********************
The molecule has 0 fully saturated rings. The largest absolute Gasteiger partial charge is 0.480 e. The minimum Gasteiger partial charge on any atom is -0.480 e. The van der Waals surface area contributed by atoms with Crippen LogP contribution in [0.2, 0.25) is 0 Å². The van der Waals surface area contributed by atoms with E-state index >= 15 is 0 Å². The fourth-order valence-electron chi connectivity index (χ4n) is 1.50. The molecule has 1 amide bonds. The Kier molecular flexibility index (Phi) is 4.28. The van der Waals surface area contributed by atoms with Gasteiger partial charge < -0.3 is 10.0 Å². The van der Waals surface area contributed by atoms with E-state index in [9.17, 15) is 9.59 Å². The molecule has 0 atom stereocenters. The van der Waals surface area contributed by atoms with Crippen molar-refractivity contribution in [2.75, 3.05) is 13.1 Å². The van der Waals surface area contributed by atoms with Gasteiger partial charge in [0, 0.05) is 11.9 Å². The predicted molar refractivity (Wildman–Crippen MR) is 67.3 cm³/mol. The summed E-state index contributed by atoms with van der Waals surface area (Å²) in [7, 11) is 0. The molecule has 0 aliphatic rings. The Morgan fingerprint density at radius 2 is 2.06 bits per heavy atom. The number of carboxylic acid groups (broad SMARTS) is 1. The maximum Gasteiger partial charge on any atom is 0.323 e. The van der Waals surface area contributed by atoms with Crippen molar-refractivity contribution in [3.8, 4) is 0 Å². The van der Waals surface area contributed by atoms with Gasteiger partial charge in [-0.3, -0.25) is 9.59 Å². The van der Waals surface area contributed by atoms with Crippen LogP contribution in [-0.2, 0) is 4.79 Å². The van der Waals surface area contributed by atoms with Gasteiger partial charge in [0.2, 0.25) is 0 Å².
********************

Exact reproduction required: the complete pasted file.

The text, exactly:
The molecule has 0 fully saturated rings. The largest absolute Gasteiger partial charge is 0.480 e. The minimum Gasteiger partial charge on any atom is -0.480 e. The van der Waals surface area contributed by atoms with Crippen LogP contribution in [0.2, 0.25) is 0 Å². The van der Waals surface area contributed by atoms with E-state index >= 15 is 0 Å². The fourth-order valence-electron chi connectivity index (χ4n) is 1.50. The molecule has 1 amide bonds. The Kier molecular flexibility index (Phi) is 4.28. The van der Waals surface area contributed by atoms with Gasteiger partial charge < -0.3 is 10.0 Å². The van der Waals surface area contributed by atoms with E-state index in [9.17, 15) is 9.59 Å². The molecule has 0 atom stereocenters. The van der Waals surface area contributed by atoms with Crippen molar-refractivity contribution in [2.75, 3.05) is 13.1 Å². The van der Waals surface area contributed by atoms with Gasteiger partial charge in [0, 0.05) is 11.9 Å². The predicted molar refractivity (Wildman–Crippen MR) is 67.3 cm³/mol. The summed E-state index contributed by atoms with van der Waals surface area (Å²) in [7, 11) is 0. The molecule has 0 aliphatic rings. The Morgan fingerprint density at radius 2 is 2.06 bits per heavy atom. The number of carboxylic acid groups (broad SMARTS) is 1. The maximum Gasteiger partial charge on any atom is 0.323 e. The van der Waals surface area contributed by atoms with Crippen molar-refractivity contribution in [3.8, 4) is 0 Å². The van der Waals surface area contributed by atoms with Gasteiger partial charge in [-0.3, -0.25) is 9.59 Å². The van der Waals surface area contributed by atoms with Crippen LogP contribution in [-0.2, 0) is 4.79 Å². The van der Waals surface area contributed by atoms with Gasteiger partial charge in [0.2, 0.25) is 0 Å².